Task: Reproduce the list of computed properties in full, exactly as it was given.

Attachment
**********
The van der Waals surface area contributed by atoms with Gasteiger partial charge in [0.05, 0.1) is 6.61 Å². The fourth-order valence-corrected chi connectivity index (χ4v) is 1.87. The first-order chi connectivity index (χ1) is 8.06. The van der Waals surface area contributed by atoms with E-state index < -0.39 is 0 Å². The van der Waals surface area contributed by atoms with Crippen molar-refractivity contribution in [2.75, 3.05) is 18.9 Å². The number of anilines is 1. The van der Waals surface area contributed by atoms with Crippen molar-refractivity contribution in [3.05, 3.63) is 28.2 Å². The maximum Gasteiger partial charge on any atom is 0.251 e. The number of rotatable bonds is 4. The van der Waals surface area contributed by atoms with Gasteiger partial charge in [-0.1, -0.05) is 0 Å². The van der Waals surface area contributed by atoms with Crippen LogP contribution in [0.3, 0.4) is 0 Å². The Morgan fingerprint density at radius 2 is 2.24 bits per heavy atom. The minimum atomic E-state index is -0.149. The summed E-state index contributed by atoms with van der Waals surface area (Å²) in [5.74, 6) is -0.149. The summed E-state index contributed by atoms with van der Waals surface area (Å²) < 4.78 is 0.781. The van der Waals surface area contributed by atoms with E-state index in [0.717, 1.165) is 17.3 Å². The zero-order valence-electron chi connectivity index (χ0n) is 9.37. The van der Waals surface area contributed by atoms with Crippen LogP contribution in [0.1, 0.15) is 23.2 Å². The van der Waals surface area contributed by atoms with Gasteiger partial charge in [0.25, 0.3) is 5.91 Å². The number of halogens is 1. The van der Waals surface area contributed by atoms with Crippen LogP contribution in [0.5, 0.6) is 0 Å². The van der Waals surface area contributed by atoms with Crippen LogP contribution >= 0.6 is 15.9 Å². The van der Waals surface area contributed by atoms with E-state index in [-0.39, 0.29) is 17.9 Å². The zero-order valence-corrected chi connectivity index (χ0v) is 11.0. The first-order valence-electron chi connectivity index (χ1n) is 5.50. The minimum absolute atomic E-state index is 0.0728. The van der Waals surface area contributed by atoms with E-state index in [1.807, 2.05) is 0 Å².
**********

The van der Waals surface area contributed by atoms with Gasteiger partial charge in [0.05, 0.1) is 6.61 Å². The fourth-order valence-corrected chi connectivity index (χ4v) is 1.87. The first-order chi connectivity index (χ1) is 8.06. The van der Waals surface area contributed by atoms with E-state index < -0.39 is 0 Å². The van der Waals surface area contributed by atoms with Crippen molar-refractivity contribution in [2.75, 3.05) is 18.9 Å². The number of anilines is 1. The van der Waals surface area contributed by atoms with Crippen molar-refractivity contribution in [3.05, 3.63) is 28.2 Å². The maximum Gasteiger partial charge on any atom is 0.251 e. The number of rotatable bonds is 4. The van der Waals surface area contributed by atoms with Gasteiger partial charge in [-0.1, -0.05) is 0 Å². The van der Waals surface area contributed by atoms with Crippen LogP contribution in [0.3, 0.4) is 0 Å². The Morgan fingerprint density at radius 2 is 2.24 bits per heavy atom. The minimum atomic E-state index is -0.149. The summed E-state index contributed by atoms with van der Waals surface area (Å²) in [5.74, 6) is -0.149. The summed E-state index contributed by atoms with van der Waals surface area (Å²) < 4.78 is 0.781. The van der Waals surface area contributed by atoms with E-state index in [0.717, 1.165) is 17.3 Å². The zero-order valence-electron chi connectivity index (χ0n) is 9.37. The van der Waals surface area contributed by atoms with Crippen LogP contribution in [0.1, 0.15) is 23.2 Å². The van der Waals surface area contributed by atoms with Gasteiger partial charge in [0.25, 0.3) is 5.91 Å². The number of halogens is 1. The van der Waals surface area contributed by atoms with Crippen LogP contribution in [0.5, 0.6) is 0 Å². The van der Waals surface area contributed by atoms with Crippen LogP contribution >= 0.6 is 15.9 Å². The van der Waals surface area contributed by atoms with E-state index in [-0.39, 0.29) is 17.9 Å². The zero-order valence-corrected chi connectivity index (χ0v) is 11.0. The first-order valence-electron chi connectivity index (χ1n) is 5.50. The minimum absolute atomic E-state index is 0.0728. The van der Waals surface area contributed by atoms with E-state index in [1.807, 2.05) is 0 Å².